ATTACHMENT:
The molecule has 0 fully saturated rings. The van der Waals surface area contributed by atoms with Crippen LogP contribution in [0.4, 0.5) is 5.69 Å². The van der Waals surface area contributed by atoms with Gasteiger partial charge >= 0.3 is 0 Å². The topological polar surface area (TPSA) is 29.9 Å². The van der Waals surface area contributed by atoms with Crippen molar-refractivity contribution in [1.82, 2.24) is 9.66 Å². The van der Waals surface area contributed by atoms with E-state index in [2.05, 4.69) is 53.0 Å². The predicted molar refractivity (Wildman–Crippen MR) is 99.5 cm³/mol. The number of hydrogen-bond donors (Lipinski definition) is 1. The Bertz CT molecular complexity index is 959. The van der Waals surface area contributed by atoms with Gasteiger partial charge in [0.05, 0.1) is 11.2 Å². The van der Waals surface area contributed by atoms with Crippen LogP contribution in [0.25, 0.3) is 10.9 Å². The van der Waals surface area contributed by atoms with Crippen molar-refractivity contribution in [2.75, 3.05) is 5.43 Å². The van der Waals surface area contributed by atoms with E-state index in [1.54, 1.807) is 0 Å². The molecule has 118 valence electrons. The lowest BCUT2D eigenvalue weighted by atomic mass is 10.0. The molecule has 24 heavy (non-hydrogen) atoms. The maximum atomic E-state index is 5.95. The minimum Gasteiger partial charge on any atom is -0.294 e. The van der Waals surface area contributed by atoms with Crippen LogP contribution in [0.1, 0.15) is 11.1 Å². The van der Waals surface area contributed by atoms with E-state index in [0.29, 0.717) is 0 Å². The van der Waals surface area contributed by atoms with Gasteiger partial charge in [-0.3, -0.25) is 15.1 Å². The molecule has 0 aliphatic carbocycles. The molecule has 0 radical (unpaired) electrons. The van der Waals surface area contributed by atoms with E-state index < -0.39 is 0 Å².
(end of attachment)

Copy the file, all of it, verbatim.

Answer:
The molecule has 0 fully saturated rings. The van der Waals surface area contributed by atoms with Crippen LogP contribution in [0.4, 0.5) is 5.69 Å². The van der Waals surface area contributed by atoms with Gasteiger partial charge >= 0.3 is 0 Å². The topological polar surface area (TPSA) is 29.9 Å². The van der Waals surface area contributed by atoms with Crippen molar-refractivity contribution in [1.82, 2.24) is 9.66 Å². The van der Waals surface area contributed by atoms with E-state index in [2.05, 4.69) is 53.0 Å². The predicted molar refractivity (Wildman–Crippen MR) is 99.5 cm³/mol. The number of hydrogen-bond donors (Lipinski definition) is 1. The Bertz CT molecular complexity index is 959. The van der Waals surface area contributed by atoms with Gasteiger partial charge in [0.05, 0.1) is 11.2 Å². The van der Waals surface area contributed by atoms with Crippen LogP contribution in [0.25, 0.3) is 10.9 Å². The van der Waals surface area contributed by atoms with Crippen molar-refractivity contribution in [2.75, 3.05) is 5.43 Å². The van der Waals surface area contributed by atoms with E-state index in [1.54, 1.807) is 0 Å². The molecule has 118 valence electrons. The lowest BCUT2D eigenvalue weighted by atomic mass is 10.0. The molecule has 24 heavy (non-hydrogen) atoms. The maximum atomic E-state index is 5.95. The minimum Gasteiger partial charge on any atom is -0.294 e. The van der Waals surface area contributed by atoms with Crippen LogP contribution in [0.1, 0.15) is 11.1 Å². The van der Waals surface area contributed by atoms with E-state index in [0.29, 0.717) is 0 Å². The van der Waals surface area contributed by atoms with Gasteiger partial charge in [-0.3, -0.25) is 15.1 Å². The molecule has 0 aliphatic carbocycles. The molecule has 0 radical (unpaired) electrons. The van der Waals surface area contributed by atoms with E-state index < -0.39 is 0 Å².